Validated Protein Standards for Antibody Tests

The problem in employing antibodies in any test is to be confident that they are binding to the correct target protein.  But how can you be sure of the identity of a positive control?  Our answer is to make the protein standards independently in a recombinant gene expression system.  These can then be used in subsequent tests to validate an antibody.


How Will the Service Work?

If you have an antibody you wish to have validated independently, simply provide us with information about the protein it binds and we will make a synthetic gene for it to be inserted into a baculovirus expression vector.  The protein will also be tagged at either end, usually with a 6-histidine sequence, to enable subsequent purification if required.  By using the appropriate gene promoter, we can then make the protein in a variety of mammalian cell lines for subsequent tests with the antibody.  This is possible because although baculoviruses only replicate productively in insect cells, they can be used to transduce mammalian cells and express a gene under the control of an appropriate promoter.  Importantly, we can also provide a negative control for these tests to ensure that the expression system itself does not produce a false positive.  This will comprise a baculovirus expression vector lacking a recombinant gene. It is often assumed that making recombinant proteins is a lengthy process.  However, using our patented flashBAC™ system, we can usually produce a protein within a calendar month.  Furthermore, most proteins give good yields in either insect or mammalian cells.  This renders subsequent purification much easier than if they were being isolated from original tissues.


The Tests We Can Undertake

The interaction of antibodies with proteins can be studied in a variety of systems.

Western blots

This analyzes binding of an antibody to a denatured protein in extracts separated using gel electrophoresis.  It is very useful for identifying off target binding to other proteins.  It can also be combined with two dimensional analyses, which separates proteins by charge in the first dimension before separation by size in the second.  This more advanced method identifies if a non target protein of the same size as the intended protein is binding the antibody.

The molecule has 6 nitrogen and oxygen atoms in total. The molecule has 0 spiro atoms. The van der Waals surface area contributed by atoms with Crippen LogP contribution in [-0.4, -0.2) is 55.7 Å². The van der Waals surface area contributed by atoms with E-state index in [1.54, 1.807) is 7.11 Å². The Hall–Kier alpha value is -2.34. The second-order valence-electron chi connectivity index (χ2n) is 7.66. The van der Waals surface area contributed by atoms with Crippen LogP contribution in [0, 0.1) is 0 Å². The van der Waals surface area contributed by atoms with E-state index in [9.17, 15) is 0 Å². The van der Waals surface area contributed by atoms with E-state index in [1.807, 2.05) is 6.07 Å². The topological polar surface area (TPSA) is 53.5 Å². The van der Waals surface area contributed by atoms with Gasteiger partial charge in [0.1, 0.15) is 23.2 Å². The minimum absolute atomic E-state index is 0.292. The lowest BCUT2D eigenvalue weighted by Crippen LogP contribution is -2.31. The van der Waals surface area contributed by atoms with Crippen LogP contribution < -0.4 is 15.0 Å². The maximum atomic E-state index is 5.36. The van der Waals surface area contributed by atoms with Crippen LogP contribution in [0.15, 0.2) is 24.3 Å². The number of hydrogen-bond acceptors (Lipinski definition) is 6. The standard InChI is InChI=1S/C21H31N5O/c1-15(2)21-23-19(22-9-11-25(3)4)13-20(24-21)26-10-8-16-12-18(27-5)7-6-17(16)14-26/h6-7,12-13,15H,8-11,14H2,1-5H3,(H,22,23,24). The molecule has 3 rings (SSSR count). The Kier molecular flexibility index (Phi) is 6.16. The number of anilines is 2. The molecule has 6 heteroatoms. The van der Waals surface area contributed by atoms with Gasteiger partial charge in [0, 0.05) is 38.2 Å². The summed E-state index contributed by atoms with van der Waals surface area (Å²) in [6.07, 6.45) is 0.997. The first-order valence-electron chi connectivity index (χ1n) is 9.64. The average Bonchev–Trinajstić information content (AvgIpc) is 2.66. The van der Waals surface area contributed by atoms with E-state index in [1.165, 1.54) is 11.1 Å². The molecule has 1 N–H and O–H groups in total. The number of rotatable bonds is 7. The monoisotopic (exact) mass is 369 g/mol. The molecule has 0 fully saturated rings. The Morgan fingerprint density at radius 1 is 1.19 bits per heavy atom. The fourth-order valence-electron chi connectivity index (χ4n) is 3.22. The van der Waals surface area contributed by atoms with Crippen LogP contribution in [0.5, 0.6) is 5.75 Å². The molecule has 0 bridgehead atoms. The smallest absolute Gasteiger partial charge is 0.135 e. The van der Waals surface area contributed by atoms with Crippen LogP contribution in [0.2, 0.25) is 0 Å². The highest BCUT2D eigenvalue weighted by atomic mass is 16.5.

Confocal microscopy

We have access to one of the most advanced confocal microscopy facilities in the country at Oxford Brookes University.  Confocal microscopes are ideal for studying the interaction of an antibody with its target in a non denatured state within a cell.  Any desired cell culture can be infected (insect) or transduced (mammalian and avian) with the recombinant baculovirus or the negative control.  The cells are then treated with the primary antibody before subsequent incubation with a labelled secondary antibody that produces fluorescence in the appropriate wavelength of light.


This is one of the most common applications for antibodies, particularly in diagnostic kits. It is crucial that any antibody used can be trusted to bind the right protein target.  A validated positive control in such tests is vital.  Although crude extracts from cells expressing the recombinant protein could be used it is better to have purified material.  This is also where the provision of a negative control is important.  We can mock extract proteins from these samples and demonstrate that nothing else from the source of the recombinant protein can bind to the target antibody.

A selection of host cells

Most recombinant protein expression systems are confined to a narrow range of host cells.  A major advantage of the baculovirus system is that it can be used to make proteins in insect cells after a productive virus infection or in mammalian and avian cell cultures via transduction.  Since post translational modification of proteins can be a key factor in antibody binding, it pays to test this using material from cells as closely related to the intended target.


The Cost of the Service

The price of making a synthetic gene and recombinant baculovirus has fallen in recent years but still remains an obstacle for many people needing recombinant protein.  Most of our customers request expression of a gene via the baculovirus system and then retain intellectual property (IP) of the reagents, including the virus expression vector.  We propose a modified service whereby OET will bear a significant proportion of the cost of making the recombinant virus, but then retain IP on this product.  We are then free to produce the protein for sale to the original customer or to others.  Of course, if the customer wishes to keep the IP themselves they can pay for all the costs in making the virus.